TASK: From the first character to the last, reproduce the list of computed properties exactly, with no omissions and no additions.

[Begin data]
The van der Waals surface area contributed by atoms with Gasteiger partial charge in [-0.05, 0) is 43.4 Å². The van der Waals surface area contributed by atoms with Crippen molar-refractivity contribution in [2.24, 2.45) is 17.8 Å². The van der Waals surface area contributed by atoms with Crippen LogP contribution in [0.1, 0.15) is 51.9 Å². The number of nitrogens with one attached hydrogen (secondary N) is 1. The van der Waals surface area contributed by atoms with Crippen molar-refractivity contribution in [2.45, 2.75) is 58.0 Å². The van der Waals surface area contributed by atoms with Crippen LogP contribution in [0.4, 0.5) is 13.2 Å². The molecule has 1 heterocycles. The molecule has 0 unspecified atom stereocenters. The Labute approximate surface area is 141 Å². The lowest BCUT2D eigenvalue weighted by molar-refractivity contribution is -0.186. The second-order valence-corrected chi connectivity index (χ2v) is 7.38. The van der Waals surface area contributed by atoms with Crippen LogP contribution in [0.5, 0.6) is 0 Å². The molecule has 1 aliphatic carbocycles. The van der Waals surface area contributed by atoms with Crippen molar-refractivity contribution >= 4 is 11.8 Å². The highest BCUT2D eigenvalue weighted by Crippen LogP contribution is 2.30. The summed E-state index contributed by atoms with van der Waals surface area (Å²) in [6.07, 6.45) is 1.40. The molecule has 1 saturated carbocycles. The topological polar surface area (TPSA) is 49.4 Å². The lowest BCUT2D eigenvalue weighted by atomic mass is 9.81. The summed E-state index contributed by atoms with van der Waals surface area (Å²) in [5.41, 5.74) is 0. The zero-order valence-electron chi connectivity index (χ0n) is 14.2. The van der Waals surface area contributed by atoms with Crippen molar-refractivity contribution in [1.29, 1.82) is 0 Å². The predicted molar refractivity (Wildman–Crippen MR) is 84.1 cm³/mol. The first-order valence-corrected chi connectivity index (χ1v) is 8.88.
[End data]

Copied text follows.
The van der Waals surface area contributed by atoms with Gasteiger partial charge in [-0.05, 0) is 43.4 Å². The van der Waals surface area contributed by atoms with Crippen molar-refractivity contribution in [2.24, 2.45) is 17.8 Å². The van der Waals surface area contributed by atoms with Crippen LogP contribution in [0.1, 0.15) is 51.9 Å². The number of nitrogens with one attached hydrogen (secondary N) is 1. The van der Waals surface area contributed by atoms with Crippen molar-refractivity contribution in [2.45, 2.75) is 58.0 Å². The van der Waals surface area contributed by atoms with Crippen LogP contribution in [0.4, 0.5) is 13.2 Å². The molecule has 1 heterocycles. The molecule has 0 unspecified atom stereocenters. The Labute approximate surface area is 141 Å². The lowest BCUT2D eigenvalue weighted by molar-refractivity contribution is -0.186. The second-order valence-corrected chi connectivity index (χ2v) is 7.38. The van der Waals surface area contributed by atoms with Crippen LogP contribution in [0.5, 0.6) is 0 Å². The molecule has 1 aliphatic carbocycles. The van der Waals surface area contributed by atoms with Crippen molar-refractivity contribution >= 4 is 11.8 Å². The highest BCUT2D eigenvalue weighted by Crippen LogP contribution is 2.30. The summed E-state index contributed by atoms with van der Waals surface area (Å²) in [6.07, 6.45) is 1.40. The molecule has 1 saturated carbocycles. The topological polar surface area (TPSA) is 49.4 Å². The lowest BCUT2D eigenvalue weighted by atomic mass is 9.81. The summed E-state index contributed by atoms with van der Waals surface area (Å²) in [5.41, 5.74) is 0. The zero-order valence-electron chi connectivity index (χ0n) is 14.2. The van der Waals surface area contributed by atoms with Crippen molar-refractivity contribution in [1.29, 1.82) is 0 Å². The predicted molar refractivity (Wildman–Crippen MR) is 84.1 cm³/mol. The first-order valence-corrected chi connectivity index (χ1v) is 8.88.